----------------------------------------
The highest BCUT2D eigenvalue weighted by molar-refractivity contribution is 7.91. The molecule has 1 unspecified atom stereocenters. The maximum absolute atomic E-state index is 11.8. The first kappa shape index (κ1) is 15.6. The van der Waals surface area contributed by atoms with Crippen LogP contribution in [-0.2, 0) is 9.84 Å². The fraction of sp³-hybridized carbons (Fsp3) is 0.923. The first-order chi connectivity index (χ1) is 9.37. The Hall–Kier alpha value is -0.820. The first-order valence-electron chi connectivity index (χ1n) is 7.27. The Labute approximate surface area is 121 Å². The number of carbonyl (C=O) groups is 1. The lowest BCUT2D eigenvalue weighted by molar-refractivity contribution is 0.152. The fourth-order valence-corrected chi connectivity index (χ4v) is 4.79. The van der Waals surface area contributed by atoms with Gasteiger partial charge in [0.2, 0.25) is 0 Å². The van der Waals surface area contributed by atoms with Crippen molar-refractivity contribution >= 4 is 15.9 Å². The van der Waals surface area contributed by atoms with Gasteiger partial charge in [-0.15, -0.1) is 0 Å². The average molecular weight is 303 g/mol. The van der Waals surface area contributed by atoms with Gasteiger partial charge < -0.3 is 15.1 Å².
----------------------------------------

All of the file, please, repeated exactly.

The highest BCUT2D eigenvalue weighted by molar-refractivity contribution is 7.91. The molecule has 1 unspecified atom stereocenters. The maximum absolute atomic E-state index is 11.8. The first kappa shape index (κ1) is 15.6. The van der Waals surface area contributed by atoms with Crippen LogP contribution in [-0.2, 0) is 9.84 Å². The fraction of sp³-hybridized carbons (Fsp3) is 0.923. The first-order chi connectivity index (χ1) is 9.37. The Hall–Kier alpha value is -0.820. The first-order valence-electron chi connectivity index (χ1n) is 7.27. The Labute approximate surface area is 121 Å². The number of carbonyl (C=O) groups is 1. The lowest BCUT2D eigenvalue weighted by molar-refractivity contribution is 0.152. The fourth-order valence-corrected chi connectivity index (χ4v) is 4.79. The van der Waals surface area contributed by atoms with Gasteiger partial charge in [0.2, 0.25) is 0 Å². The van der Waals surface area contributed by atoms with Crippen molar-refractivity contribution >= 4 is 15.9 Å². The van der Waals surface area contributed by atoms with Gasteiger partial charge in [-0.15, -0.1) is 0 Å². The average molecular weight is 303 g/mol. The van der Waals surface area contributed by atoms with Gasteiger partial charge < -0.3 is 15.1 Å².